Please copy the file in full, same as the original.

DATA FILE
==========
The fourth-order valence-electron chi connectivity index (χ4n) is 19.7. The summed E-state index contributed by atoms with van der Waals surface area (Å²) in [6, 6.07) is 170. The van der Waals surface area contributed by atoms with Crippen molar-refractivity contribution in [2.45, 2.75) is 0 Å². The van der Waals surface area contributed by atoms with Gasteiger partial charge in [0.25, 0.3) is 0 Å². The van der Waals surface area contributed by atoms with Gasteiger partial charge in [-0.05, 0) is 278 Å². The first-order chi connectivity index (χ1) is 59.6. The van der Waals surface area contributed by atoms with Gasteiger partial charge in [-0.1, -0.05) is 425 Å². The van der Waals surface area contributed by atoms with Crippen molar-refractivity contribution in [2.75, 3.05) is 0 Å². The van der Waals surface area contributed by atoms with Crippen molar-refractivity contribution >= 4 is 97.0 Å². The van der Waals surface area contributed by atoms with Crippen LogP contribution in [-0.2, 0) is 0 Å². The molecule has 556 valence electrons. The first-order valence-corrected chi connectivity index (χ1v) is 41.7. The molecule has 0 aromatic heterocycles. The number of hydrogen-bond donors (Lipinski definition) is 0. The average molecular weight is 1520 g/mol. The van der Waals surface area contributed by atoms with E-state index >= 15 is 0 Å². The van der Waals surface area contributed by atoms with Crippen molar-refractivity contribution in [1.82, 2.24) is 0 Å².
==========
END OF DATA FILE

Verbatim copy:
The fourth-order valence-electron chi connectivity index (χ4n) is 19.7. The summed E-state index contributed by atoms with van der Waals surface area (Å²) in [6, 6.07) is 170. The van der Waals surface area contributed by atoms with Crippen molar-refractivity contribution in [2.45, 2.75) is 0 Å². The van der Waals surface area contributed by atoms with Gasteiger partial charge in [0.25, 0.3) is 0 Å². The van der Waals surface area contributed by atoms with Gasteiger partial charge in [-0.05, 0) is 278 Å². The first-order chi connectivity index (χ1) is 59.6. The van der Waals surface area contributed by atoms with Gasteiger partial charge in [-0.1, -0.05) is 425 Å². The van der Waals surface area contributed by atoms with Crippen molar-refractivity contribution in [2.75, 3.05) is 0 Å². The van der Waals surface area contributed by atoms with Crippen molar-refractivity contribution >= 4 is 97.0 Å². The van der Waals surface area contributed by atoms with Crippen LogP contribution in [-0.2, 0) is 0 Å². The molecule has 556 valence electrons. The first-order valence-corrected chi connectivity index (χ1v) is 41.7. The molecule has 0 aromatic heterocycles. The number of hydrogen-bond donors (Lipinski definition) is 0. The average molecular weight is 1520 g/mol. The van der Waals surface area contributed by atoms with E-state index >= 15 is 0 Å². The van der Waals surface area contributed by atoms with Crippen molar-refractivity contribution in [1.82, 2.24) is 0 Å².